Wednesday 18th August 2021: The exchange rate between the naira and the US dollar fell to N411.75/$1 at the Investors and Exporters window, where forex is traded officially.
Naira fell against the US dollar on Wednesday to close at N411.75/$1, representing a 0.06% depreciation compared to N411.5/$1 recorded in the previous trading session. This also represents the lowest rate in over a month at the official window.
In the same vein, naira depreciated at the parallel market to close at N517/$1 on Wednesday. This represents a 0.39% depreciation compared to N515/$1 recorded on Tuesday, 17th August 2021.
Meanwhile, the minister of finance, Zainab Ahmed hinted that the latest policy by the Central Bank of Nigeria is pushing the local currency towards a unified exchange rate. She made this known in an interactive session on the Medium Term Expenditure Framework (MTEF) organised by the House of Representatives Committee on Finance.
Trading at the official I&E window
Naira depreciated against the US dollar at the Investors and Exporters window on Wednesday to close at N411.75/$1 from N411.5/$1 recorded at the end of trade on Tuesday, 17th August 2021.
The opening indicative rate closed at N411.39/$1 which is a marginal decline compared to N411.38$1 recorded in the previous trading session.
An exchange rate of N412 to a dollar was the highest rate recorded during intra-day trading before it settled at N411.75/$1, while it sold for as low as N400/$1 during intra-day trading.
Meanwhile, forex turnover at the Investors and Exporters (I&E) window increased marginally by 0.2% on Wednesday, 18th August 2021.
According to data tracked by Nairametrics from FMDQ, forex turnover increased from $113.17 million recorded on Tuesday, 17th August 2021 to $113.38 million on Wednesday, 18th August 2021.
The cryptocurrency market closed the day on a positive note, with a 1.22% gain in the crypto market capitalisation at $1.899 trillion, indicating a $22.8 billion gain. Despite the gain, it is still lower than the rally recorded on Monday, when the market capitalisation surpassed the $2 trillion mark.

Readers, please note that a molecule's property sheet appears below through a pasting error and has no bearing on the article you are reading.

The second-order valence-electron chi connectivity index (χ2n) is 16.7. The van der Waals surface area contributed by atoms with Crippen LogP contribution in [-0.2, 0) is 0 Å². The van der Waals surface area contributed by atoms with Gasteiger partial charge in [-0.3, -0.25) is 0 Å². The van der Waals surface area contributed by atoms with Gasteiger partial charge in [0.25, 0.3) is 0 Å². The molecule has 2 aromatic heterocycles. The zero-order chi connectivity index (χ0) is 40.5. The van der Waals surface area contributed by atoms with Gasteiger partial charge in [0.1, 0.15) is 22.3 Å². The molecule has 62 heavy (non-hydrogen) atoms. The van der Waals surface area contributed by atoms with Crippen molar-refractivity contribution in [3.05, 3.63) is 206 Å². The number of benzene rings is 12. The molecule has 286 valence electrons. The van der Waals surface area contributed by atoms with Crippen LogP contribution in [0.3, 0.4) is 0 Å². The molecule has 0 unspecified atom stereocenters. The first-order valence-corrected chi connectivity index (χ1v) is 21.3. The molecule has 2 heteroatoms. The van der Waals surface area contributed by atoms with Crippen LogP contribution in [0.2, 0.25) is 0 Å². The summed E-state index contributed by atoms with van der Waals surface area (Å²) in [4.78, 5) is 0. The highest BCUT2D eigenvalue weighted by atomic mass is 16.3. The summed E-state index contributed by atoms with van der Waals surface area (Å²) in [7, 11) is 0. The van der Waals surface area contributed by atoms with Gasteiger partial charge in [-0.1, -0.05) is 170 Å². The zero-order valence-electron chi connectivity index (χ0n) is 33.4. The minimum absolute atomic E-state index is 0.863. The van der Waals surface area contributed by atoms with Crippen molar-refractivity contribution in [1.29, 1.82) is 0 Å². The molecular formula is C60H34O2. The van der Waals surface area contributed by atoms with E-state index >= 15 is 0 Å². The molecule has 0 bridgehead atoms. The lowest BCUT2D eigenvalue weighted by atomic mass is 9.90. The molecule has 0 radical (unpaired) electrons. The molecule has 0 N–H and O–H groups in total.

The most valuable cryptocurrency in the market, Bitcoin gained 0.28% to close at $44,821.42, representing a +127.08 on Wednesday.
Ethereum also gained 0.58% to close at $3,029.35, while XRP recorded a 4.31% gain in price to close at $1.14518.
Meanwhile, data reported by Coinbase reveals that Ethereum trading volume in Q2 2021 was higher than that of Bitcoin for the first time ever. The company also reported $2.23 billion in revenue and $1.6 billion in net profit.
Crude oil price
The crude oil market closed at a significant loss on Wednesday, with most of the crude commodities recording decline in price, as compared to the previous trading session.
Notably, Brent Crude declined by 1.18% to close at $68.23 per barrel, sliding further down despite the prospects of hitting $80 per barrel few months ago.
Similarly, WTI Crude dipped 1.48% to close at $65.46, OPEC basket declined by 0.36% to close at $69.4 per barrel. However, Bonny Light gained 0.37% to close at $68.56 per barrel.
The U.S Energy Information Administration (EIA) has now cut its forecast for OPEC’s oil production for the remainder of the year to 600,000 barrels per day, which is lower than previous forecasts as a result of lower-than-expected ramp-up in output.
The EIA estimated that OPEC’s crude oil production would remain lower than calls on OPEC through the third quarter and fourth quarter of 2021. This quarter, demand for OPEC’s oil will exceed production by 1.0 million bpd. However, this difference will drop to 300,000 in the fourth quarter.
Nigeria’s foreign reserve declined by $24.7 million on Monday, 16th August 2021 to close at $33.55 billion, compared to $33.58 billion recorded as of Friday, 13 August 2021. Despite the decline, which has endured for four days, it has recorded a month-to-date gain of $151.45 million.
However, an account of its year-to-date movement shows a decline of $1.82 billion compared to $35.37 billion recorded as of December 31st, 2020.
Recent reports have suggested that Nigeria’s foreign reserve position could grow as high as $40 billion by the end of September, as projected in an EFG Hermes publication.
This was made known following the $3.35 billion direct allocations to Nigeria that was approved by the International Monetary Fund (IMF), which is expected to boost the country’s FX position, while an additional planned minimum $3 billion Eurobond issuance could also see a 20% boost in the county’s reserve.